My Interview With Max Ginsburg

06/16/2015 02:00 pm ET | Updated Jun 15, 2016

Sara Zielinski recently visited painter Max Ginsburg in his studio to talk about his his politically and emotionally charged paintings. For more than sixty years, Ginsburg has painted from life. In addition to his extensive collection of paintings about the struggle of people in the real world, he has illustrated the covers of hundreds of novels, including A Separate Peace by John Knowles and Roll of Thunder, Hear My Cry by Mildred Taylor. Ginsburg's paintings belong to the unique category of Social Realism; they are traditionally painted with exceptional skill and reflect strong social and political views.

Unemployed On Line, Oil on canvas, 40 x 80", 2013

Your work is classified as social realism. Can you talk a bit about the form?

Social refers to the concepts or subjects of my paintings, which are about life in the real world. It is about the human conditions that I see and experience on the streets of New York and it is about issues of war and peace, justice and injustice, and, in general, the tragedies as well as the joys in our lives. The realism of the content is the truthfulness of the social situation. John Keats said "Truth is beauty..." which for me means that it is beautiful to face reality, not to falsify or glamorize or avoid it like so many Germans did in Nazi Germany when they saw Jews disappearing from their neighborhoods or like we do when we fail to speak up or "blow the whistle" about injustice fearing for our own insecurity.

The realism of the form is the realistic or natural appearance of the images, especially the human forms. For me, there is an aesthetic beauty of the human form. As a humanist I cannot accept the mangled abstraction of the human form as seen in much of modern art.

I believe that the realism of form can communicate ideas most effectively.

You paint in a traditional manner, taking cues from masters like Goya and Sorolla, while depicting scenes that speak directly to topical issues, like your recent paintings about foreclosure, Abu Ghraib, and long unemployment lines. Are there artists whom you admire both for their artistic skill and for rebelling through their subject matter?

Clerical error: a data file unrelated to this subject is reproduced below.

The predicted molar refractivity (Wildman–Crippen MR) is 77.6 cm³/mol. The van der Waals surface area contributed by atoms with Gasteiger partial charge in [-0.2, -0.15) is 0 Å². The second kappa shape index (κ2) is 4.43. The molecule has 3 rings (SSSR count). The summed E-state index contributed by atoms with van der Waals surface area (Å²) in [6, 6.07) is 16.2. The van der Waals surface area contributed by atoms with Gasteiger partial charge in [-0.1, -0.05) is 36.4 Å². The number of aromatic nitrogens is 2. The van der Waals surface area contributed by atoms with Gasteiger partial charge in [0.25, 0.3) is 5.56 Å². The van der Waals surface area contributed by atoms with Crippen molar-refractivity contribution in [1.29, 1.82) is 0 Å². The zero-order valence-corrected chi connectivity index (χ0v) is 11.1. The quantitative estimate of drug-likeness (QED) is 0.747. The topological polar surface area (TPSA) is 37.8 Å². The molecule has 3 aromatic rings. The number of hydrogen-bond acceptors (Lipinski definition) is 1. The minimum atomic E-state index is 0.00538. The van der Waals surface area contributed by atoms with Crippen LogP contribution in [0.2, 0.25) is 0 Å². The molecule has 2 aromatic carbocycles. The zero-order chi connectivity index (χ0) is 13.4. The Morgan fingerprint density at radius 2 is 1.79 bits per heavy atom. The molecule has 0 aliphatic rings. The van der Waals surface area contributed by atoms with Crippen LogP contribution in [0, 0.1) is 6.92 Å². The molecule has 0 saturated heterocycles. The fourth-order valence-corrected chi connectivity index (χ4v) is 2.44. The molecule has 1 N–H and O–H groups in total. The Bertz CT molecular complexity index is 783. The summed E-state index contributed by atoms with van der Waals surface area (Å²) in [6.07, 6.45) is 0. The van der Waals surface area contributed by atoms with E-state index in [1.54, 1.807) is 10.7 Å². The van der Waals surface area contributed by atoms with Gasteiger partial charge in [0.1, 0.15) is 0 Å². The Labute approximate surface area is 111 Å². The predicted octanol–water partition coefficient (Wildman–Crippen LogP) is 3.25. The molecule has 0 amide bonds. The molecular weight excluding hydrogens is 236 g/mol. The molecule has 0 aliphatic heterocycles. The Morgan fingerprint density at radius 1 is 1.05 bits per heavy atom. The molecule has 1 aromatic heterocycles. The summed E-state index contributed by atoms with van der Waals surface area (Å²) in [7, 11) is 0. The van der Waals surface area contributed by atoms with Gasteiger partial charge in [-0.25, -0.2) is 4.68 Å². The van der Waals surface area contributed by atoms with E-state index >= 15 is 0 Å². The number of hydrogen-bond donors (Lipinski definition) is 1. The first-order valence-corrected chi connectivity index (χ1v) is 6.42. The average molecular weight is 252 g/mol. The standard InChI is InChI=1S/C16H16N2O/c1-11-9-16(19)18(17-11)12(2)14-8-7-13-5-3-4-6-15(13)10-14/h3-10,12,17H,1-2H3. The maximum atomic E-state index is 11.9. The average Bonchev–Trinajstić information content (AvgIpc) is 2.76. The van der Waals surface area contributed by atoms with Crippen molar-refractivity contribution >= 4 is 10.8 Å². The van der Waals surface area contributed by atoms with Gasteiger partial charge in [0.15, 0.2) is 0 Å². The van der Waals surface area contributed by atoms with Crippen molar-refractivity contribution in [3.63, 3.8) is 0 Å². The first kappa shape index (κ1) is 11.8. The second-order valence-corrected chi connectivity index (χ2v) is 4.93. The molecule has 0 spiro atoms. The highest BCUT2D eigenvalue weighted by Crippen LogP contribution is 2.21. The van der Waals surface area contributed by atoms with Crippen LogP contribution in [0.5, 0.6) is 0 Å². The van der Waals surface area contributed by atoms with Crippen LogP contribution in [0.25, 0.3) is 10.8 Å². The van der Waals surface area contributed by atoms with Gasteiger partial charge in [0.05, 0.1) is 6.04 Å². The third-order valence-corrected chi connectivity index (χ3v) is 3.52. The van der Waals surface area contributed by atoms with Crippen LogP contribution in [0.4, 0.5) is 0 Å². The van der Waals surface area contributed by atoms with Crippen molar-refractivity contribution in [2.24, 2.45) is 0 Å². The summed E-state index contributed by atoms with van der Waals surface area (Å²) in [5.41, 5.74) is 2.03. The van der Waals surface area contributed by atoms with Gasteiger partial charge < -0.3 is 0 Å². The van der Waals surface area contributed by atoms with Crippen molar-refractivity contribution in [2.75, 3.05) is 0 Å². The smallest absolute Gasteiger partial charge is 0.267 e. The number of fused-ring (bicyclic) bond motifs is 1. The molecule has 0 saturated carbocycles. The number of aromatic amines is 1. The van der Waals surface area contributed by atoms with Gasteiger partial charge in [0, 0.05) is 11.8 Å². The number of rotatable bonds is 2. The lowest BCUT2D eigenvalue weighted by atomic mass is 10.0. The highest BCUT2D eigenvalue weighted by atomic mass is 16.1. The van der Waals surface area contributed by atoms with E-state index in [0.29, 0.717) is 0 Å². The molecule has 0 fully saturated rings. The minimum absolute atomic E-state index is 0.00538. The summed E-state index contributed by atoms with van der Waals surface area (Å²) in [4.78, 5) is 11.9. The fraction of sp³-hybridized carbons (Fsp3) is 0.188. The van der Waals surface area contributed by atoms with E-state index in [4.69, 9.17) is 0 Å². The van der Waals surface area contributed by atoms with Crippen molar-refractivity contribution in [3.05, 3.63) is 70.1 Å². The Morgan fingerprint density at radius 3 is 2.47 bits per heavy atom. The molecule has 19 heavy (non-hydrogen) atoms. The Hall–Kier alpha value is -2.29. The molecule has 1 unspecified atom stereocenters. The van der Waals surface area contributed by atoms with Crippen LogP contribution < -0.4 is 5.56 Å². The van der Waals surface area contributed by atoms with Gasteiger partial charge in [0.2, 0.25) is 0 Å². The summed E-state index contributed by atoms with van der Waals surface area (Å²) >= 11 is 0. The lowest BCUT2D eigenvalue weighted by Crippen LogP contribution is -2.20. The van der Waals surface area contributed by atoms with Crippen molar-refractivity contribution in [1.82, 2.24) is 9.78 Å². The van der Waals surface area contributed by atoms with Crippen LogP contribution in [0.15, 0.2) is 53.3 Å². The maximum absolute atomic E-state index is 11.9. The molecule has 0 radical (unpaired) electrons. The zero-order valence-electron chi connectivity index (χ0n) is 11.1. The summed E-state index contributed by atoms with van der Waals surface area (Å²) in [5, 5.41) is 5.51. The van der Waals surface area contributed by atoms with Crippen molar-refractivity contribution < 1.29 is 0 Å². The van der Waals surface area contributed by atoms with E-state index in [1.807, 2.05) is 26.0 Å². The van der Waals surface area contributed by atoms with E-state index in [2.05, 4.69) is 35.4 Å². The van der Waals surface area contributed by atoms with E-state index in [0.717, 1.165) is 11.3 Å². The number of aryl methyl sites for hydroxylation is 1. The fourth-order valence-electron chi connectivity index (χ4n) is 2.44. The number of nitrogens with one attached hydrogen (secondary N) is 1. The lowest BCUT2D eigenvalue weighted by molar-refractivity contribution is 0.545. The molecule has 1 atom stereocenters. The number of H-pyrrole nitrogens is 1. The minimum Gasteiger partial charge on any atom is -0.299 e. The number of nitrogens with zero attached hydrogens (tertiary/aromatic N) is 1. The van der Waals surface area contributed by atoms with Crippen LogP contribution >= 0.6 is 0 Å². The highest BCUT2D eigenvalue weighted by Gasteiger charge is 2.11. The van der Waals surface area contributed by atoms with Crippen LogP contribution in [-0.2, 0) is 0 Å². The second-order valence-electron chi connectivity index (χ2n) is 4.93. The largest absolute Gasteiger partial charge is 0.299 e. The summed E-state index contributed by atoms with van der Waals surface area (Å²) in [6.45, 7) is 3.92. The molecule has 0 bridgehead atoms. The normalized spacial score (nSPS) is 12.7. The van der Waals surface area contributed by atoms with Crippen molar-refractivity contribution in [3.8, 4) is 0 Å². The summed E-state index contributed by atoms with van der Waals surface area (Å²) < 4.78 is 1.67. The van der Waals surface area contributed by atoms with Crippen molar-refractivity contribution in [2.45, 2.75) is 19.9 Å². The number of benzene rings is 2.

There are artists whose work I think is beautiful and well-painted. For example, John Singer Sargent is a masterful painter, but he was painting a different reality, that of an aristocratic world. I identify much more with painters like Dagnan-Bouveret and Jean-Francois Millet who painted French peasants naturalistically and Joaquin Sorolla y Bastida who expressed in his paintings a strong earthy feeling for ordinary Spanish people. The Russian painter Ilya Repin and the American painter Winslow Homer also expressed the reality of life of ordinary people in a realistic and skillful manner.

On the other hand I admire Francisco De Goya for his anti-war expressions, Disasters of War. But in my painting Torture Abu Ghraib, I am only partially inspired by Disasters of War. In terms of skillfully painted form, it was the Crucifixion paintings of the Old Masters, especially Michelangelo Merisi da Caravaggio, that inspired me.


Torture Abu Ghraib, Oil on canvas, 48 x 32", 2009

Your work and my work are very different in many ways, but we both use people as our primary subjects. Where does your interest in the human form and human expression come from?

My interest in "human expression" comes from my high regard for humanity or the people. As a student, I learned about democratic values and justice for all. These values have entered into my art. So when I see injustice and hypocrisy I express my outrage and conversely I express joy when I see positive human experiences. I have been influenced by many of the Old Masters regarding their expressions about life. Kaethe Kollwitz's etching of a man holding a child and the mother proudly observing the relationship is a beautiful and positive portrayal of life. On the other hand she expressed tragedy in her lithograph of a woman searching a battlefield for her dead son.

As for the "human form," there is a beauty in the human form. I find it aesthetically beautiful as an art form. When this form is abstracted or even badly drawn, it is dehumanized. Observing the uniqueness of the human form every time I paint the model is my artistic goal. Painting this form naturalistically most truly reflects its reality.

War Pieta, Oil on canvas, 50 x 60", 2007

Let's talk about War Pieta. This image is so powerful. Can you talk about your motivations behind making this painting? Why a pieta?

The Iraq War was an unjust, devastating inhuman horror. My painting, War Pieta, of a mother in anguish over the loss of her son singularly symbolized the horror of war. I felt the Pieta image of the Madonna mourning the death of her son Jesus would resonate with the predominantly Christian American public. So I used this imagery in the contemporary setting of the Iraq War. I also wanted to address the hypocrisy of our former President George Bush who claimed to be devoutly religious and then lied to the American people about the reasons for starting the war. The symbolism of the burning oil fields was to address the real reason for the war, which was "blood for oil."

Unemployed On Line, Torture Abu Ghraib, War Pieta, and additional works by Max Ginsburg can be found at To see work from his illustration career, visit